Jean Dawnay with John French: "To every model at the beginning of her career he is a sort of God"
The glimpse behind the scenes at Ford Models got me searching for a book that told you really what it was like to model in that period. A scour of the further reading section of The Golden Age of Couture lead me to this book: Model Girl by Jean Dawnay. Written in 1956, it's her recollections about working as a model in the early fifties.
As she admits, she was lucky enough to be one of the successful ones. The book opens with her hanging about in Majorca with Grace Kelly, she modelled for Dior, was photographed by the likes of Louise Dahl-Wolfe and John French and after this book was written, like Ms Kelly, even ended up marrying a prince (she's now known as Princess Jean Galitzine and her daughter is 612th in line to the throne according to - who else? - the Daily Mail).
While she has all these fantastic experiences, the tone of the book makes it all seem very matter of fact and she takes pains to emphasise that modelling is a job like any other. There's lots of detail on the day-to-day business of modelling which is interesting in how it differs from today. Each model had to provide their own accessories and jewellery and, most of the time, do their own make-up too. She cites Max Factor's Pan-Stick or Revlon's Touch and Glo as model favourites and it's interesting to see how their tricks - such as putting white theatrical paint on inside rim of the lids next to the eye for wide-eyed look - have now been made into proper cosmetics and entered the mainstream.
For me, the most enjoyable bits were when she encountered those people who now shape our idea of what fashion was in this period: designers, fashion editors and photographers, as well as fellow models such as Barbara Goalen and Susan Abraham. She modelled for a season for Dior, which is a fascinating chapter giving an insight into the hysteria that surrounded his clothes in the 50s. Dior named her 'Caroline' so as not to get her confused with another model and gave her the designs he'd christened things like ""Innocence" and "Angelique". Jean/Caroline laments: "I wanted so much to be sophisticated but obviously M. Dior had a different picture of me"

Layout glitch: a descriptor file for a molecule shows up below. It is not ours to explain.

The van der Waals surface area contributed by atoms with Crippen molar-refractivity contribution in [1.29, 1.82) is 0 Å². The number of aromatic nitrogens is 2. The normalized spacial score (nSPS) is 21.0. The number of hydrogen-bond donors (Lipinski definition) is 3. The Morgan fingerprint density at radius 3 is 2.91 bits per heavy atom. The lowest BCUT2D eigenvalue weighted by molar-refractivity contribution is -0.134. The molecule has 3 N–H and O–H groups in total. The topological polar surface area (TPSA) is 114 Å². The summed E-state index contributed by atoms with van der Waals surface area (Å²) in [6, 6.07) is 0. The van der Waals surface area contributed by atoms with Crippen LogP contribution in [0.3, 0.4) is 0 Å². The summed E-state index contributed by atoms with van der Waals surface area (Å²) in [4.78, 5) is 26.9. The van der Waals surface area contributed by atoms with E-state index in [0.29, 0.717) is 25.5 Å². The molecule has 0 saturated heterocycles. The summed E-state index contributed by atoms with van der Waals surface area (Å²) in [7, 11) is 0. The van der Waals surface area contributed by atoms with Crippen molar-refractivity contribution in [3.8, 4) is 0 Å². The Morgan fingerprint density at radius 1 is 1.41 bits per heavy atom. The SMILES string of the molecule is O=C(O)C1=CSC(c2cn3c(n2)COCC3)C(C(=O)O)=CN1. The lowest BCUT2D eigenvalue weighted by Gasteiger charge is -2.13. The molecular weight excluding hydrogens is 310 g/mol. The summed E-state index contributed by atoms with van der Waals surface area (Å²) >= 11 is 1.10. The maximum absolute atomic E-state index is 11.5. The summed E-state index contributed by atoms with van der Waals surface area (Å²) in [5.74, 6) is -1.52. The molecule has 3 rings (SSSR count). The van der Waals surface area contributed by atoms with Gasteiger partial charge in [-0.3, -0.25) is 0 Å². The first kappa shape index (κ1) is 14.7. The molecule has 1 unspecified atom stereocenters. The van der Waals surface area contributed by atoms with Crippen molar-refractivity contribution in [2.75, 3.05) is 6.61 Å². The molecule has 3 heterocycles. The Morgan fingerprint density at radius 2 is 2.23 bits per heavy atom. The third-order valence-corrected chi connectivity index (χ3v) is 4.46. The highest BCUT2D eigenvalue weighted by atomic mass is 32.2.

She loved working for John French who was her favourite photographer - they're pictured together at the top of this post - and, although she doesn't get to model for Richard Avedon, she is extremely impressed when she gets to witness him at work with Dorian Leigh: "He is always several steps ahead in his ideas and sets standards which other photographers learn by and try to attain."
An initially less happy encounter was a session with Louise Dahl-Wolfe. Jean writes: "She was a nightmare to work with - nervous and irritable, which made me feel the same ... I was astounded when, not only did she book me again and again, but all the results were marvellous." This initial stand-off is put down to nerves on both sides.
Her experience in New York is an interesting one. Already having cracked London and Paris, she goes to try her luck and initially fails miserably. She has a brief dealing with Eileen Ford and goes and sees an unimpressed Elizabeth Arden. She eventually gets booked for a job, only to find out it's for nightwear, a no-no in her eyes. The photographer is "staggered, as all the models in New York do lingerie and he'd never heard of such a quaint idea before!" (compare this to the Ford's rules on appropriateness, given to Life magazine only a few years before).
Eventually she realises her error is British modesty and to succeed she has to become her own publicist which yields much better results. However, it's during Jean's time in New York you get the sense that modelling is shifting to become the industry it is today. The models are all much thinner, thanks to a diet she claims is comprised of benzedrine, dexadrine and black coffee, and the photographers are the hardest to work for due to their exacting standards. The result is that the quality of the magazines is the highest, and the "really great American models are the best in the world ... they have a fabulous air of freshness which comes from impeccable grooming down to the last eyelash."
There's no scandal in Model Girl, or startling insights and, on the whole, it is a very unglamorous read for a book whose author ends up marrying a prince. However, it is a good peek behind the couture house doors of this "golden age" for fashion, and worth noting for how things have moved on since it was written.
And for that I can raise my glass to Ms Dawnay...
If anyone has any good recommendations for books about the modelling industry in the 40s or 50s, Paris, New York or London, please let me know. I'd love to hear your tips.